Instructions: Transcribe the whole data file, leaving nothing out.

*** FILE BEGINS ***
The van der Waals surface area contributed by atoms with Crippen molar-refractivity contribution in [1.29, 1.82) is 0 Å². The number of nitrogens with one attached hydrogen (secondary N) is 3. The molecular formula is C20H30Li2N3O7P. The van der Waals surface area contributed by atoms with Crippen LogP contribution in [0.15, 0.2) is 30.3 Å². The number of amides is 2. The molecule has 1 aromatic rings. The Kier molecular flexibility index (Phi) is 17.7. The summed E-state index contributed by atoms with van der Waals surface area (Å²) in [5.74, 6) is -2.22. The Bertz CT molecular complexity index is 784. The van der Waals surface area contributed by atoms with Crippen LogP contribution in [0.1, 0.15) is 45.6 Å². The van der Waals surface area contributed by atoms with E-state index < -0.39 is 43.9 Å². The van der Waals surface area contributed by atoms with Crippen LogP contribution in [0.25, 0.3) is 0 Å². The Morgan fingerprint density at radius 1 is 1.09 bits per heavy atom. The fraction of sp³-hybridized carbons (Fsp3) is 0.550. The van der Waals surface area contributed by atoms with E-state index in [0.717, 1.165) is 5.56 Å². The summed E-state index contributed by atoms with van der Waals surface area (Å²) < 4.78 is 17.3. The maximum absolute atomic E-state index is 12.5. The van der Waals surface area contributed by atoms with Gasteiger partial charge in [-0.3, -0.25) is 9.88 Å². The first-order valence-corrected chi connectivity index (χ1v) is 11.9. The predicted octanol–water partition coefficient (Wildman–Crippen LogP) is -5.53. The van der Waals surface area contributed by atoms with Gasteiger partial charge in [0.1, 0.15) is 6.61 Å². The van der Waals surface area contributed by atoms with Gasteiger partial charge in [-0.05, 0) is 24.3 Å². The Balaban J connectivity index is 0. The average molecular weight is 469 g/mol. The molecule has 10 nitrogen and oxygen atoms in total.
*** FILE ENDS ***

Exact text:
The van der Waals surface area contributed by atoms with Crippen molar-refractivity contribution in [1.29, 1.82) is 0 Å². The number of nitrogens with one attached hydrogen (secondary N) is 3. The molecular formula is C20H30Li2N3O7P. The van der Waals surface area contributed by atoms with Crippen LogP contribution in [0.15, 0.2) is 30.3 Å². The number of amides is 2. The molecule has 1 aromatic rings. The Kier molecular flexibility index (Phi) is 17.7. The summed E-state index contributed by atoms with van der Waals surface area (Å²) in [5.74, 6) is -2.22. The Bertz CT molecular complexity index is 784. The van der Waals surface area contributed by atoms with Crippen LogP contribution in [0.1, 0.15) is 45.6 Å². The van der Waals surface area contributed by atoms with E-state index < -0.39 is 43.9 Å². The van der Waals surface area contributed by atoms with Crippen LogP contribution in [0.25, 0.3) is 0 Å². The Morgan fingerprint density at radius 1 is 1.09 bits per heavy atom. The fraction of sp³-hybridized carbons (Fsp3) is 0.550. The van der Waals surface area contributed by atoms with E-state index in [0.717, 1.165) is 5.56 Å². The summed E-state index contributed by atoms with van der Waals surface area (Å²) < 4.78 is 17.3. The maximum absolute atomic E-state index is 12.5. The van der Waals surface area contributed by atoms with Gasteiger partial charge in [-0.3, -0.25) is 9.88 Å². The first-order valence-corrected chi connectivity index (χ1v) is 11.9. The predicted octanol–water partition coefficient (Wildman–Crippen LogP) is -5.53. The van der Waals surface area contributed by atoms with Gasteiger partial charge in [0.1, 0.15) is 6.61 Å². The van der Waals surface area contributed by atoms with Gasteiger partial charge in [-0.05, 0) is 24.3 Å². The Balaban J connectivity index is 0. The average molecular weight is 469 g/mol. The molecule has 10 nitrogen and oxygen atoms in total.